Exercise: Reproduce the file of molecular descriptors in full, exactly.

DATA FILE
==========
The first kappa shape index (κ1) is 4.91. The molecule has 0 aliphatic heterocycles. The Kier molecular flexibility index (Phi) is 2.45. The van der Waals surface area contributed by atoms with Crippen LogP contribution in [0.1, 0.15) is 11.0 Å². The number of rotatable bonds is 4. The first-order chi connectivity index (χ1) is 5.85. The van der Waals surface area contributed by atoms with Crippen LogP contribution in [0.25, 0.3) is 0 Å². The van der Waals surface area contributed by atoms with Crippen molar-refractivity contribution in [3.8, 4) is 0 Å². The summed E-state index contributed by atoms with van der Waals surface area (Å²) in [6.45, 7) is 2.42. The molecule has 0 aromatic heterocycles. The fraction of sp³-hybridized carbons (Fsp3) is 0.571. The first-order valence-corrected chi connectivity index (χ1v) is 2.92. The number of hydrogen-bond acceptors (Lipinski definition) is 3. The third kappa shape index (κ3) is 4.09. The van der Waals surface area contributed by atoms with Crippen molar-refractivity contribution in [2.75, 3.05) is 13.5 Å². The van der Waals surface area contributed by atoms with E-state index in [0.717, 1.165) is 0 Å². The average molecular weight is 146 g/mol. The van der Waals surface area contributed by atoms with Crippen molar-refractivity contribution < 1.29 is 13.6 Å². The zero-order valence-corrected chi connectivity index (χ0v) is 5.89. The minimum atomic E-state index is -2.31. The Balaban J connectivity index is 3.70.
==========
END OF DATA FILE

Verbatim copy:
The first kappa shape index (κ1) is 4.91. The molecule has 0 aliphatic heterocycles. The Kier molecular flexibility index (Phi) is 2.45. The van der Waals surface area contributed by atoms with Crippen LogP contribution in [0.1, 0.15) is 11.0 Å². The number of rotatable bonds is 4. The first-order chi connectivity index (χ1) is 5.85. The van der Waals surface area contributed by atoms with Crippen LogP contribution in [0.25, 0.3) is 0 Å². The van der Waals surface area contributed by atoms with Crippen molar-refractivity contribution in [3.8, 4) is 0 Å². The summed E-state index contributed by atoms with van der Waals surface area (Å²) in [6.45, 7) is 2.42. The molecule has 0 aromatic heterocycles. The fraction of sp³-hybridized carbons (Fsp3) is 0.571. The first-order valence-corrected chi connectivity index (χ1v) is 2.92. The number of hydrogen-bond acceptors (Lipinski definition) is 3. The third kappa shape index (κ3) is 4.09. The van der Waals surface area contributed by atoms with Crippen molar-refractivity contribution in [2.75, 3.05) is 13.5 Å². The van der Waals surface area contributed by atoms with E-state index in [0.717, 1.165) is 0 Å². The average molecular weight is 146 g/mol. The van der Waals surface area contributed by atoms with Crippen molar-refractivity contribution < 1.29 is 13.6 Å². The zero-order valence-corrected chi connectivity index (χ0v) is 5.89. The minimum atomic E-state index is -2.31. The Balaban J connectivity index is 3.70.